To be healed means to be made whole. It means to be made complete. It means to be made at peace with God, with creation, and with oneself. Healing is the re-establishment of a right relationship with God, a relationship for which we were made and from which we have strayed in our sins and our unwillingness to remain open to the love and presence of God in our lives. As Martin Israel, physician and Episcopal priest, writes in his book Healing as Sacrament:

Healing is not a patchwork repair; it is a re-creation of something that has strayed from the image that God originally conceived.[1]

We were created to live in a relationship with God, and part of our susceptibility to illness follows from our unwillingness to live according to God’s will within this relationship. We think we know what is always right for us, and so we end up abusing our bodies and our minds and our spirits through overwork, overeating, overstressing, and under-maintenance. Part of being made whole is being returned to the relationship that we are called to have with God. This return, this “re-creation” of the image of God in us, does include the curing of physical, emotional, and mental illnesses; but curing is not all that there is to healing. And that is, quite frankly, one of the most difficult aspects of the sacramental means of grace in healing.

“If God promises to heal me, why am I not healed?”

Few questions are more painful to hear, and more difficult to answer, than this one. It is very much like the classic question: “If Jesus died on the cross for the sins of the whole world, why isn’t everyone saved?” These two questions are not only similar in terms of being difficult to answer, they are also closely related. Healing and forgiveness are, in many respects, two sides of the same coin.

Ever since the early days of the Church, Christians have looked to the Old Testament to provide them with an interpretation of the suffering and death of Jesus. After all, the Jewish concept of the Messiah didn’t include the idea of him suffering and dying. The Messiah was supposed to be victorious over the powers and forces of evil in the world … he wasn’t supposed to be killed by them! Hence, early Christians were faced with a serious dilemma. They were still Jews, and yet they followed a Messiah who had died! How were they going to deal with this serious inconsistency?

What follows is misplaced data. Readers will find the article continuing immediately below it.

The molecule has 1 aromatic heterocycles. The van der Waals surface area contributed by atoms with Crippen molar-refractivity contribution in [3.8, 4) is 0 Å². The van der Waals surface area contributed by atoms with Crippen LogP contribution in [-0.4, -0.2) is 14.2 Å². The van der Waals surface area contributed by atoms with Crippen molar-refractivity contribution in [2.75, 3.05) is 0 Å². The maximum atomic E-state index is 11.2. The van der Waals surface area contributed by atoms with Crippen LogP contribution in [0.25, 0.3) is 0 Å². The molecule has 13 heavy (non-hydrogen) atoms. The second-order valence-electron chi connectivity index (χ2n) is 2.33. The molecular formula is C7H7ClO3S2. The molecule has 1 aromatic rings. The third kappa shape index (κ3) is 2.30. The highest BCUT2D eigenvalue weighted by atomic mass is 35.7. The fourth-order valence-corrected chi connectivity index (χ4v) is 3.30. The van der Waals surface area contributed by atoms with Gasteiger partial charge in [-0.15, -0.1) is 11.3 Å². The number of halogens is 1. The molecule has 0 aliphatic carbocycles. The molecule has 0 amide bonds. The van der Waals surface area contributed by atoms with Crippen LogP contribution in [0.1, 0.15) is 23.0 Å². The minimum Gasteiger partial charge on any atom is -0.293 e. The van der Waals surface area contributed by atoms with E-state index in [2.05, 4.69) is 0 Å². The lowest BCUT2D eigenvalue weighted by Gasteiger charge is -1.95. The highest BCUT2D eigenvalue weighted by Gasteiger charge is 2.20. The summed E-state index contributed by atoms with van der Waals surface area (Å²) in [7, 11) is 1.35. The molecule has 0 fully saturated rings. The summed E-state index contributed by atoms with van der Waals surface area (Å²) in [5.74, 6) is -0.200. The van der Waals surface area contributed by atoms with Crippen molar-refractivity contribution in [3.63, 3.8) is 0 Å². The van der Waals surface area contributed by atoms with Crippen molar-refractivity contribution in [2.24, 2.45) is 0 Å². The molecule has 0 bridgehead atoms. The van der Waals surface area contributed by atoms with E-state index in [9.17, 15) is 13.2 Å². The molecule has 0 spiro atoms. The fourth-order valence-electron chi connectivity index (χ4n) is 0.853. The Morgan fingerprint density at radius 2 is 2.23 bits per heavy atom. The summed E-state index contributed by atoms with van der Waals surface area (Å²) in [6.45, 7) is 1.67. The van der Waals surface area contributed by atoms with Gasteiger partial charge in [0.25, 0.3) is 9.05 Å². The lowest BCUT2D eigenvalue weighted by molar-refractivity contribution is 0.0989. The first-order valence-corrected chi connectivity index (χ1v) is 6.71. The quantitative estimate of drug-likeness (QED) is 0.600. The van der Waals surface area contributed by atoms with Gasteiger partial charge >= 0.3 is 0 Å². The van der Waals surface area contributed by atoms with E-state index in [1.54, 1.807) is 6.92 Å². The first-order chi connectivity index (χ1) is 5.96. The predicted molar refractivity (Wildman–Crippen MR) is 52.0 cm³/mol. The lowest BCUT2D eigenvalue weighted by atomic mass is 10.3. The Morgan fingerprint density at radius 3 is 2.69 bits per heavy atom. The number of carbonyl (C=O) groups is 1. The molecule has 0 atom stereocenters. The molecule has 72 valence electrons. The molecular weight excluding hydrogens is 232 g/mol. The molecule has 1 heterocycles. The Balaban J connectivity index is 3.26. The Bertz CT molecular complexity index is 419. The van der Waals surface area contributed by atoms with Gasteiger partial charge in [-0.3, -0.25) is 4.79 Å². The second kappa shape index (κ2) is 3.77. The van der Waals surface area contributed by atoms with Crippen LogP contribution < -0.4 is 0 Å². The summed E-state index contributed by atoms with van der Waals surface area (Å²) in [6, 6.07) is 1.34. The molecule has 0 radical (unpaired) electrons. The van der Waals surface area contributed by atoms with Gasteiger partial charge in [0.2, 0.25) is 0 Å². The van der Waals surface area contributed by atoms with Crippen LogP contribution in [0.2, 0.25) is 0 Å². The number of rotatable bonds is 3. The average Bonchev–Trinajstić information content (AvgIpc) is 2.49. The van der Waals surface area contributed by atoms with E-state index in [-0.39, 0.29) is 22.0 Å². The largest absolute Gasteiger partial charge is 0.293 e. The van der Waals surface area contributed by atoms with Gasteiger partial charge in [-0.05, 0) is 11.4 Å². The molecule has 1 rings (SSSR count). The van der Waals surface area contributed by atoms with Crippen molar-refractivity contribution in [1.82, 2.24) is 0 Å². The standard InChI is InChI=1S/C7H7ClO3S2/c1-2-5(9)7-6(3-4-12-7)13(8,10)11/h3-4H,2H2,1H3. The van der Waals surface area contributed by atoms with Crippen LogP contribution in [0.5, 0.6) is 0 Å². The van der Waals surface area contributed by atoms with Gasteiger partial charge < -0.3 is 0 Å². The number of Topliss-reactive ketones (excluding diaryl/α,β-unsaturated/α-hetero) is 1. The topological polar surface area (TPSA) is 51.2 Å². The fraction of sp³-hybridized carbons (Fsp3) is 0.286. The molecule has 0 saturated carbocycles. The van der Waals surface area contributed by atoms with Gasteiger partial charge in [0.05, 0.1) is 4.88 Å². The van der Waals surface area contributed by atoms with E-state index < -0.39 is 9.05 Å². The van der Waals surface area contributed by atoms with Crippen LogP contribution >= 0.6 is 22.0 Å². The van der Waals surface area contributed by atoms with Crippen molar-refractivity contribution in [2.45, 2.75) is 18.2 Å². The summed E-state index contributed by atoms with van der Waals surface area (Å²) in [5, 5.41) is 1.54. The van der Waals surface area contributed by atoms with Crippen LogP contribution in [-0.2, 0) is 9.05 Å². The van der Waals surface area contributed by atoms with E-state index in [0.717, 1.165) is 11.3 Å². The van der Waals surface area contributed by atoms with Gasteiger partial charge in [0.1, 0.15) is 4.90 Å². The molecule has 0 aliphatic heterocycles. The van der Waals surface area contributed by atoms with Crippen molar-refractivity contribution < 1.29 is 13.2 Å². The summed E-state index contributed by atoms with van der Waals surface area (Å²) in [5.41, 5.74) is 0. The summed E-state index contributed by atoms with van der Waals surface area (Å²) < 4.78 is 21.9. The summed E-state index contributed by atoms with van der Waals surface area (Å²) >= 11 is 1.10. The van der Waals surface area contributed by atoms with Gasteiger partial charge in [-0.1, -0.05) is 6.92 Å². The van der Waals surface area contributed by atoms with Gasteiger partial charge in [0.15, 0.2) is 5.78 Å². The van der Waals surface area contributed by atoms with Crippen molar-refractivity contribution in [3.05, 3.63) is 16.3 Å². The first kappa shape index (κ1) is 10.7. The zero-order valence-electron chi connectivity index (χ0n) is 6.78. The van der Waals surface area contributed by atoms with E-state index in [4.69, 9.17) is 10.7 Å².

They found their answer in the pages of the prophet Isaiah, and specifically in the concept of the “Suffering Servant.” While the Jews didn’t view the Suffering Servant motif as being fulfilled in an individual person, and they certainly didn’t connect this person with the Messiah, Christians found in this concept a key to unlock the theological significance of the suffering and death of Jesus. The passage of critical importance is found in the fifty-third chapter:

Surely he hath borne our griefs, and carried our sorrows: yet we did esteem him stricken, smitten of God, and afflicted. But he was wounded for our transgressions, he was bruised for our iniquities: the chastisement of our peace was upon him; and with his stripes we are healed.[2]

Christians, down through the centuries, have found in this passage a powerful theological interpretation of the suffering and death of Jesus. This interpretation has two important aspects, both of which deal with healing.

Firstly, it says that Jesus was “wounded for our transgressions” and “bruised for our iniquities.” In these words we find a direct connection between our sins and Jesus’ sufferings. Christians proclaim that Jesus came to take the sins of the world upon himself and then to end the division between God and humankind by dying in our place. This is known as the doctrine of the “Substitutionary Atonement.” This understanding of the suffering and death of Jesus is never properly spoken of without reflecting upon the love of God, which can be comprehended in our Lord’s death for our sins.

We can’t restore the division that we put between God and ourselves, so God did it by giving up himself for us. In the death of Jesus on the cross we are reminded that God loves us so much that he is willing to stand in our place …and that he actually has faced death for us. All the sins of the world – past, present, and future – were paid for on the cross in that holy moment. Nothing more needs to be done to pay for them, or to break down the wall of separation between us and God. However, just because our sins are paid for doesn’t mean that the gift has been received and applied on our behalf. We have the responsibility of responding to God’s offered grace with faith. Then, and only then, are we saved. And truly, then and only then are we healed.